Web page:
Soybean harvest nearing its end
Fueled by mostly hot, dry weather in the Midwest, farmers made major strides in corn and soybean harvest last week, moving just ahead of the normal pace for this week in corn while registering a double-digit gain in soybean harvest.
As of Sunday, 90% of the soybean crop is harvested, up from 76% the previous week and just 2% off the previous average pace, according to Tuesday's USDA-NASS Crop Progress report, this week delayed a day because of Monday's Columbus Day holiday. Twelve percent more corn was harvested in the last week, moving progress for that crop to 33%, 1% ahead of the normal harvest progress for this week.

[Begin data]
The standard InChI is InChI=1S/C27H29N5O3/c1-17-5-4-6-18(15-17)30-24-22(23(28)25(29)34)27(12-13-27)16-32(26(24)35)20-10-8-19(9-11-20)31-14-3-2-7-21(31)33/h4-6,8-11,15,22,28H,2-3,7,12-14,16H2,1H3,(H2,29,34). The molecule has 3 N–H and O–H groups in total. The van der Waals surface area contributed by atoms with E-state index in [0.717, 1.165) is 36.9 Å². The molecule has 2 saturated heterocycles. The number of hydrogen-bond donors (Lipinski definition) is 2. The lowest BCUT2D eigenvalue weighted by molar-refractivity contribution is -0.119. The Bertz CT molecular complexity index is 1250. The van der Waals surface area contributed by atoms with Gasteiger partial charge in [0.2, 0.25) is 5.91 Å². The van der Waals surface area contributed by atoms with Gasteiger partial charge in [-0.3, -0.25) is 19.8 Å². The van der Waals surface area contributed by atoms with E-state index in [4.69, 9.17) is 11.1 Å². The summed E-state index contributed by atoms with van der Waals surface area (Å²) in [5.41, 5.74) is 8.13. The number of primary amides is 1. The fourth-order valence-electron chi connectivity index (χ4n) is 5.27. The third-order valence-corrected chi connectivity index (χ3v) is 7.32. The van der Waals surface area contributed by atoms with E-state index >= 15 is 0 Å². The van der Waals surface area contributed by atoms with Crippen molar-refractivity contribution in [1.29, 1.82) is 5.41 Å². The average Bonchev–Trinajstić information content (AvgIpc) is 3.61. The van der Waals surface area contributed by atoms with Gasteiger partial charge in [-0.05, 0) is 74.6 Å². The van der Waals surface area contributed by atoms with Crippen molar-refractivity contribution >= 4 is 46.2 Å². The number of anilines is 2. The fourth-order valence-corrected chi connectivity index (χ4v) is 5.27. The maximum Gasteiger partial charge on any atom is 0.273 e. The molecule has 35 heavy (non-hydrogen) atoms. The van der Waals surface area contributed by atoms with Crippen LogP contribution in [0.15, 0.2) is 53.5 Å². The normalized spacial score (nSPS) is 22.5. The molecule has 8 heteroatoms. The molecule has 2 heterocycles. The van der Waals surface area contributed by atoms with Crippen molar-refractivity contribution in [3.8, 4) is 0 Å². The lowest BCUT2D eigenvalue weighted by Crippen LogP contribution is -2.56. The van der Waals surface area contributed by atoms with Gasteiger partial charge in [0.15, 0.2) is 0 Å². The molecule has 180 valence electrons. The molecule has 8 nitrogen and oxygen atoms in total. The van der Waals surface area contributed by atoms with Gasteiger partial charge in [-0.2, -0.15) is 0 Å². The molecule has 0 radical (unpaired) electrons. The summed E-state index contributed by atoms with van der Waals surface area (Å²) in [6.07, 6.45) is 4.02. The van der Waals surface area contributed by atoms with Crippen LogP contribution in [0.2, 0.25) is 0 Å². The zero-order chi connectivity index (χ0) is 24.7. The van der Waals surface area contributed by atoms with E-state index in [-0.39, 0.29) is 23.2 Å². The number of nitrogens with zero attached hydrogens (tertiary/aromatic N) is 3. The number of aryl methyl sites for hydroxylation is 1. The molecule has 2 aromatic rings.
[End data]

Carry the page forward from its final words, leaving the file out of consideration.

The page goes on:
Soybean yields are coming in surprisingly high for a lot of farmers in the Corn Belt; last week, farmers in Iowa, for example, were finding bean yields from the lower 50s to almost 70 bushels/acre.
"It's been our best year for beans on average," says Boone County, Iowa, farmer Kelley Kokemiller, who says he's had yields near the 70-bushel/acre mark. "It's amazing how timely rains are so important."
Kokemiller says he had a 4-inch rain in August that made all the difference for his crop.
Looking ahead, the weather forecast bides well for more big harvest progress in the next week to 10 days. After scattered showers Monday and Tuesday, it's expected to dry out again in much of the Midwest, keeping the combines running hard.
"For all intents and purposes, the Midwest soybean harvest will be able to be wrapped up here in the first half of October," says Freese-Notis Weather, Inc., ag meteorologist Craig Solberg. "The way I see the weather pattern shaping up, the corn harvest should be able to be finished on a timely fashion as well during the second half of October."